Next time you’re at the beach lounging on a cheap slab of terry cloth or enjoying an ice cold beverage in the comfort of an oversized chair dug into the sand, glance across the wide expanse of the ocean and know that somewhere out there on the horizon a robotic ghost ship is keeping you safe.

Well, not yet. But soon. Very soon an automated phantom vessel will ensure America’s security by keeping tabs on threats like stealthy Russian and Chinese submarines, for example.

Because recently the Defense Advanced Research Projects Agency (DARPA) announced that the Anti-submarine Warfare Continuous Trail Unmanned Vessel, or ACTUV — first commissioned by the agency back in 2010 — passed a critical test. One that could change the way man “travels the world and seven seas” forever.

More on the breakthrough from Defense One:

In six weeks of tests along a 35-nautical mile stretch of water off of Mississippi, testers at engineering company Leidos andDARPA put the ACTUV’s systems through 100 different scenarios. The test boat, equipped with nothing more than off-the-shelf radar components, a digital area chart and some proprietary software, was able to complete an autonomous trip without crashing into rocks, shoals, or erratically behaving surface vessels. In future tests, the ship will tail a target boat at 1 kilometer’s distance.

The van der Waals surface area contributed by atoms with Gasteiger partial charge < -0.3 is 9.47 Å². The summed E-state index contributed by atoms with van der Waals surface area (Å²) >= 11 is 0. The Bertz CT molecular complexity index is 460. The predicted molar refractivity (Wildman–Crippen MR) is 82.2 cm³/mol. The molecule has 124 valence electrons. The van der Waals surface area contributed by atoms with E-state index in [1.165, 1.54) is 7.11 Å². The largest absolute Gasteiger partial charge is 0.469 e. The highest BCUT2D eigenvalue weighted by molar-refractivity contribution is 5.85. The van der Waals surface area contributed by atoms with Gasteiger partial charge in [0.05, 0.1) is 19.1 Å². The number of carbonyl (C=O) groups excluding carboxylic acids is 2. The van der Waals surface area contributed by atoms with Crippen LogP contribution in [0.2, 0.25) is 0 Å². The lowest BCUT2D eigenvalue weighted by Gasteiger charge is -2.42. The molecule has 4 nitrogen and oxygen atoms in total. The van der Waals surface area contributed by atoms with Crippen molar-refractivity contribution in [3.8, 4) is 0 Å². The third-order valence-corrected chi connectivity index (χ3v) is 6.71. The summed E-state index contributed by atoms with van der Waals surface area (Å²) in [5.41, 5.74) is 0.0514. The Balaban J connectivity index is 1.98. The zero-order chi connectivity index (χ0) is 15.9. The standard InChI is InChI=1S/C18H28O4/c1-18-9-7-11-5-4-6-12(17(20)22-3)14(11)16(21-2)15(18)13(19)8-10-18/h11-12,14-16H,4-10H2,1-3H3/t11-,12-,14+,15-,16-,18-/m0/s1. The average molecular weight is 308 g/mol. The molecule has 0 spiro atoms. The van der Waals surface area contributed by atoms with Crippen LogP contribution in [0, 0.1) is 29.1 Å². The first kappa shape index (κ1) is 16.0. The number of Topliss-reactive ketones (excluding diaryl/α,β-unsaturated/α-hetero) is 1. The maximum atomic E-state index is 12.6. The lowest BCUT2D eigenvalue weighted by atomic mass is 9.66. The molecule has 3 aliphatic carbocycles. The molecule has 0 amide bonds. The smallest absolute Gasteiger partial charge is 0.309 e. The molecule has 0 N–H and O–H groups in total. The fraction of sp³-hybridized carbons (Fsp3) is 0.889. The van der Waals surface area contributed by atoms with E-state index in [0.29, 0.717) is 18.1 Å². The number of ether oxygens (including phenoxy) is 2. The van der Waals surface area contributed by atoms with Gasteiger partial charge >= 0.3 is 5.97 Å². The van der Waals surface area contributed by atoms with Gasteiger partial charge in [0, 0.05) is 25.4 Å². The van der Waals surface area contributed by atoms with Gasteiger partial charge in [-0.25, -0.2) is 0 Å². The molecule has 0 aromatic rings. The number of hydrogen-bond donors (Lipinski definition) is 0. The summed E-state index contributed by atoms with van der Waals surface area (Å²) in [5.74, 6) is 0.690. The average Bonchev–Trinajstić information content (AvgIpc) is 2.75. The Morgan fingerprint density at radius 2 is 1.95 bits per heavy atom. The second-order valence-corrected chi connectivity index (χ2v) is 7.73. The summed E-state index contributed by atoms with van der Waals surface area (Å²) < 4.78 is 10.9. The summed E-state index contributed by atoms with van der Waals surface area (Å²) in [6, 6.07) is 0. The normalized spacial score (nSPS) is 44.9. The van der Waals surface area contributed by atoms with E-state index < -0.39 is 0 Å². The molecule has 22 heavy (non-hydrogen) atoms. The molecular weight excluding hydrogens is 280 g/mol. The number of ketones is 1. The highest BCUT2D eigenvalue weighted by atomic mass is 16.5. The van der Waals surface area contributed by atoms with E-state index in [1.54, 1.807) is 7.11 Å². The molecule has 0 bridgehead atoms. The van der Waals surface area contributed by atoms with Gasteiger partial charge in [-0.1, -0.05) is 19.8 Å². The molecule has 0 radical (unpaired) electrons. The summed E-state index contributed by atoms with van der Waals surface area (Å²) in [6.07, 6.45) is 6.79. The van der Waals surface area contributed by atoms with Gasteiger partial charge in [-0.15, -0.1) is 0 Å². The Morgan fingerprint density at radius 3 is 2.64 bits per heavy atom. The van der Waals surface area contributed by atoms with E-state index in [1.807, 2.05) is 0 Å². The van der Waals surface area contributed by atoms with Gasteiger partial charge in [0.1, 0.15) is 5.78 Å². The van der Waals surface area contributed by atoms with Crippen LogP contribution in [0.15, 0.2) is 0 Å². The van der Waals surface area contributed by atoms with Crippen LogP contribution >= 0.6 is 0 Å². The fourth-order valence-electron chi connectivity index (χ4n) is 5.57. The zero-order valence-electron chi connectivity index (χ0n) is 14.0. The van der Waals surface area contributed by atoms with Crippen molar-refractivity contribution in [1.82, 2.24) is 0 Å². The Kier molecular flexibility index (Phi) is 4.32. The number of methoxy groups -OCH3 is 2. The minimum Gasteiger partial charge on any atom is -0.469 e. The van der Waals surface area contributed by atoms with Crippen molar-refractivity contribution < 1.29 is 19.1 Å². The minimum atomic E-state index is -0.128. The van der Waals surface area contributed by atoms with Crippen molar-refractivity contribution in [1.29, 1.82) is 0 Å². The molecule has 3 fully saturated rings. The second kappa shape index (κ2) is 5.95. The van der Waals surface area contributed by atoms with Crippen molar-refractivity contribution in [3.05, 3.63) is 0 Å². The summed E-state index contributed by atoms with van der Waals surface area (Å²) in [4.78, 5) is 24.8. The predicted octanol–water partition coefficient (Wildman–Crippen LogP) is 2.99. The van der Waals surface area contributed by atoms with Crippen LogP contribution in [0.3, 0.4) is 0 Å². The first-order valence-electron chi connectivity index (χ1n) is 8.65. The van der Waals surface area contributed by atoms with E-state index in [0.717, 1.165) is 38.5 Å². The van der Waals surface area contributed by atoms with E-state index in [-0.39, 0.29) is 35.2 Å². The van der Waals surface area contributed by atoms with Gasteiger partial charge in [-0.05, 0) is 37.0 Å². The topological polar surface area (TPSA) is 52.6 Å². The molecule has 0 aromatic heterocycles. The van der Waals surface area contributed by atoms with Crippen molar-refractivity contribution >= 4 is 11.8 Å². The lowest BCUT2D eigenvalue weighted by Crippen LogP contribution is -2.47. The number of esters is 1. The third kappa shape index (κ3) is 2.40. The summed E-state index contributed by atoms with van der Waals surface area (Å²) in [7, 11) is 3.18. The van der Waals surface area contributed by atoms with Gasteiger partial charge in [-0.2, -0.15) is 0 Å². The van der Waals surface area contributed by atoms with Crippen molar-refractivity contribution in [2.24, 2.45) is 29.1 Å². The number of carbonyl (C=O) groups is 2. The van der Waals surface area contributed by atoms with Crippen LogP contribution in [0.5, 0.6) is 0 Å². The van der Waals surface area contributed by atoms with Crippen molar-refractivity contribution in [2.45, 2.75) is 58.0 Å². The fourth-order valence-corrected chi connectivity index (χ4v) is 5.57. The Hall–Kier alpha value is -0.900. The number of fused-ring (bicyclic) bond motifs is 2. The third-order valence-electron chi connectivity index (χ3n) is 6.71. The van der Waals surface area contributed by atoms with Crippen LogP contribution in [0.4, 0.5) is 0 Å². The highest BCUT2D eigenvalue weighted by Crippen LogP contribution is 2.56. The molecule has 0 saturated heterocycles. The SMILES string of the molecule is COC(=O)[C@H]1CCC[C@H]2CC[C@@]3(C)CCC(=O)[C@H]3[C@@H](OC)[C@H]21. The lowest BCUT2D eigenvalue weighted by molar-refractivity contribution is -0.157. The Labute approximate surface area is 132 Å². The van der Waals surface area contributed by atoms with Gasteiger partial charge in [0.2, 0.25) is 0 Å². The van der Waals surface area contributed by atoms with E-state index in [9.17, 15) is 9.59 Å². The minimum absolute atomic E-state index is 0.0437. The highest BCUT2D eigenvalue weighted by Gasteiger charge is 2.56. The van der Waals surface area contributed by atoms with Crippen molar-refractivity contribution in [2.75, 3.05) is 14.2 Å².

Most importantly, the tests showed that the robot boat could execute a difficult military mission without violating the maritime laws outlined in the Convention on the International Regulations for Preventing Collisions at Sea. They also provided a critical proof-of-concept for machine-learning systems at sea, showing that big robots can, indeed, navigate the open seas along with cruise ships and shrimp boats. The next big challenge for the ACTUV will be the same kind of tests, but with “enemy ships” trying to block or interfere with it.


The world’s waters could soon be crowded with robot ships that almost never hit land.

At a recent event in Virginia, DARPA official Ellison Urban explained why this revolutionary boat will prove so critical in the future. Diesel-powered enemy submarines, he said, are not only hard to track with current techniques, they’re also cheap relative to a nation’s budget ($200 to $300 million). Iran, for example, claims to already have 17 of them.

Defense One